Ready for Hamill, ‘Rampage’ Planning for Future After Fighting


Never let it be said that Quinton “Rampage” Jackson does not have an exit strategy.

In the lead-up to his pivotal UFC 130 confrontation with Matt Hamill, the former UFC 205-pound champion has remarked that he would like to retire by the age of 35 to pursue other endeavors, a statement that he stood by at Wednesday’s pre-fight press conference in Las Vegas.

“I made mind up when I first started fighting that I wasn’t going to fight past 35. When I hit 35, I feel like I’ll be an old man in this sport,” Jackson, 32, told the media in attendance.

“I’ve got a lot of things I want to do. I’ve got these finger-paint things I love doing. I’m actually getting good at it now. I made a peacock the other day, and it was very beautiful,” Jackson joked. “So, when I retire, I think I’ll be making a lot of finger-paints and putting them around the house. I might sell some on eBay. If y’all are interested in it, let me know. I’ll make more.”

Finger-painting skills notwithstanding, a more realistic means of income when Jackson’s fighting career concludes might come from his work as an actor. Jackson (Pictured; file photo) has already starred in the 2010 film adaptation of the popular 1980s TV series “The A-Team,” as well as filling a cameo role in a 2006 episode of “The King of Queens.”

Before he reaches full-time actor status, however, Jackson will need to take care of business against Hamill, a heavy-handed, three-time NCAA Division III national wrestling champion who rides a five-fight win streak into their May 28 showdown at the MGM Grand Garden Arena in Las Vegas.

“Matt Hamill is a very worthy opponent. He’s a great wrestler and he’s really tough,” said Jackson. “I really enjoy being the underdog most of the time, but I just take fights as they come. Matt can have underdog status this time. I’ll give it to him.”

Though Hamill presents a tough and dangerous test for the former champion, Jackson claimed that he is well-prepared thanks to conquering another battle that has plagued him in the recent past: his weight.

“Coming in a little lighter just helps my weight cut. When I used to fight in Pride, I was a single parent and I used to eat fast food all the time, and I would have to cut 15 pounds before every fight,” explained Jackson. “I really got sick of that over the years, so I got accustomed to just cutting like six pounds since I’ve been in the UFC. But, recently, I’ve been blowing up between my fights and being real lazy. I’m sick and tired of that lifestyle.”

Jackson specifically felt the negative effects of this way of living when he was unexpectedly asked to fight then-light heavyweight champ Mauricio Rua in March after Rashad Evans was forced to withdraw from UFC 128. Out of shape, Rampage declined the offer, a fact that he says served as motivation for his upcoming bout with Hamill.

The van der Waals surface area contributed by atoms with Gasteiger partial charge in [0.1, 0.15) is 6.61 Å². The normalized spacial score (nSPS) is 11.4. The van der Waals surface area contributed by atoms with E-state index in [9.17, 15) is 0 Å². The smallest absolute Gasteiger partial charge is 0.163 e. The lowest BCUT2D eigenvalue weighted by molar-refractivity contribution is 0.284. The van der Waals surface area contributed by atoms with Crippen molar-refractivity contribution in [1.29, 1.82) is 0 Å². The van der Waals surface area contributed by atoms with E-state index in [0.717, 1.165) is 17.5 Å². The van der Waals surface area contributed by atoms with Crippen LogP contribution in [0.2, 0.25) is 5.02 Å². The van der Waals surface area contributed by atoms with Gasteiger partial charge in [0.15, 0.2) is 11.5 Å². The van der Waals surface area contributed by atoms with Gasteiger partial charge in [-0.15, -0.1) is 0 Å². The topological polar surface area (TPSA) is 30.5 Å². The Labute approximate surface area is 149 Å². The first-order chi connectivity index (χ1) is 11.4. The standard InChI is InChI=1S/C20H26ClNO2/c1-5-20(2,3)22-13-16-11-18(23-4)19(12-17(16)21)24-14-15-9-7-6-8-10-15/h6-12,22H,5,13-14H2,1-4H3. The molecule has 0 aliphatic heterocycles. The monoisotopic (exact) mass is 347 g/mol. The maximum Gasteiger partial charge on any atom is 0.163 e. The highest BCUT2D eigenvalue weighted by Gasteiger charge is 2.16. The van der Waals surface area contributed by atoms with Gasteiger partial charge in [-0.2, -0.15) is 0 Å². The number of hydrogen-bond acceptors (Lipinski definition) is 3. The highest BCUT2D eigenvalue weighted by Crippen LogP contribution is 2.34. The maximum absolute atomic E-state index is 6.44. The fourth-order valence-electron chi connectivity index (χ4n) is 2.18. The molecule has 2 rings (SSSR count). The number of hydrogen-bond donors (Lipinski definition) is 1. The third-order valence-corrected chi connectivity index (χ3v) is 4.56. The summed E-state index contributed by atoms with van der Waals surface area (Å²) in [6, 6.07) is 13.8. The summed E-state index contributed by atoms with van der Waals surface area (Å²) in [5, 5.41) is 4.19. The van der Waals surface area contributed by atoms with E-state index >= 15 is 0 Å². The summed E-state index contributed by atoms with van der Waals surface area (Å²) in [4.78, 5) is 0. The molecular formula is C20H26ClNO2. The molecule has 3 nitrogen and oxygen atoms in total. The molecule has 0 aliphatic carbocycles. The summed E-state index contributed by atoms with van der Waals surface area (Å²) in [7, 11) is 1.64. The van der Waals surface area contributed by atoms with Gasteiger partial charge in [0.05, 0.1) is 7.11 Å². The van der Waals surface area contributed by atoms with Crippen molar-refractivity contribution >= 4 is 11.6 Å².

“I really regret getting heavy after my November fight [with Lyoto Machida], because I couldn't fight ‘Shogun’ when Rashad got injured. That was a kick in the ass for me,” said Jackson. “I was really excited about getting in shape for this fight. I haven’t seen my abs for a long time. When you’re a professional athlete and you’re disgusted when you look in the mirror, that’s embarrassing. So, I’m going to try to keep my weight down.”

With Jackson’s renewed dedication to keeping his waistline in line, the fighter might just extend his self-imposed retirement deadline. However, Jackson asserted that he would continue to fight only out of the desire to provide for his loved ones; his hope remains that he will be able to stick to his own timeline.

“I always wanted to retire at 35, but if need be, I’ll keep fighting. I keep it real about what’s driving me to do what I do. I want to put my little sister through college and I want what’s best for her,” said Jackson. “I want my mom to drive a nice car and live in a nice house, and I want my dad to have the same. So, if I’m 35 and it’s necessary for me to fight, I will. But I would like to retire at 35 to do other things.

“I see so many pro-wrestlers and football players and boxers that don’t have anything after their careers are over. I have kids who I have to look after. I want to put some of them through college, and with some of my kids, I’m going to need lawyers’ fees. Y’all laugh, but it’s true.”

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